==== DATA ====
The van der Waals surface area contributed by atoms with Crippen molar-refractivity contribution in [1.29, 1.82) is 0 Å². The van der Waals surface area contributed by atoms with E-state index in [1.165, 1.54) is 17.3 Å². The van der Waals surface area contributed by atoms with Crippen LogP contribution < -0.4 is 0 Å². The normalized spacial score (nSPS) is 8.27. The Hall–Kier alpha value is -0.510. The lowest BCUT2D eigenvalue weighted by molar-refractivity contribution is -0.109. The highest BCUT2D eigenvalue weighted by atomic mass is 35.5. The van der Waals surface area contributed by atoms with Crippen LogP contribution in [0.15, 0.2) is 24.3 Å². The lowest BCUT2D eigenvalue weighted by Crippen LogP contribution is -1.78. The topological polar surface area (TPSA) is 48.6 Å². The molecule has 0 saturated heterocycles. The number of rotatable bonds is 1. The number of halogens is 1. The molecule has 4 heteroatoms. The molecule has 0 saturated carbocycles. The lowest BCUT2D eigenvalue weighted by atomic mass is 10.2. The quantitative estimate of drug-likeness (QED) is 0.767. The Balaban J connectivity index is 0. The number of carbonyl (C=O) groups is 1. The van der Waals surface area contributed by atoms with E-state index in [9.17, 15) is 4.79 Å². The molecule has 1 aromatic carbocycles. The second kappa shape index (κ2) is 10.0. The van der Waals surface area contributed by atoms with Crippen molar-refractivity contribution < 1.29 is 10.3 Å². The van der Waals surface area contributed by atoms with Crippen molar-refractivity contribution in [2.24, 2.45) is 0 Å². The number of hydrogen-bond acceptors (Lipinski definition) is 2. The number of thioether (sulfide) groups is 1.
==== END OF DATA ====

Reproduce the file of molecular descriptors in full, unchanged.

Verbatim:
The van der Waals surface area contributed by atoms with Crippen molar-refractivity contribution in [1.29, 1.82) is 0 Å². The van der Waals surface area contributed by atoms with E-state index in [1.165, 1.54) is 17.3 Å². The van der Waals surface area contributed by atoms with Crippen LogP contribution < -0.4 is 0 Å². The normalized spacial score (nSPS) is 8.27. The Hall–Kier alpha value is -0.510. The lowest BCUT2D eigenvalue weighted by molar-refractivity contribution is -0.109. The highest BCUT2D eigenvalue weighted by atomic mass is 35.5. The van der Waals surface area contributed by atoms with Crippen LogP contribution in [0.15, 0.2) is 24.3 Å². The lowest BCUT2D eigenvalue weighted by Crippen LogP contribution is -1.78. The topological polar surface area (TPSA) is 48.6 Å². The molecule has 0 saturated heterocycles. The number of rotatable bonds is 1. The number of halogens is 1. The molecule has 4 heteroatoms. The molecule has 0 saturated carbocycles. The lowest BCUT2D eigenvalue weighted by atomic mass is 10.2. The quantitative estimate of drug-likeness (QED) is 0.767. The Balaban J connectivity index is 0. The number of carbonyl (C=O) groups is 1. The van der Waals surface area contributed by atoms with E-state index in [9.17, 15) is 4.79 Å². The molecule has 1 aromatic carbocycles. The second kappa shape index (κ2) is 10.0. The van der Waals surface area contributed by atoms with Crippen molar-refractivity contribution < 1.29 is 10.3 Å². The van der Waals surface area contributed by atoms with Crippen molar-refractivity contribution in [2.24, 2.45) is 0 Å². The number of hydrogen-bond acceptors (Lipinski definition) is 2. The number of thioether (sulfide) groups is 1.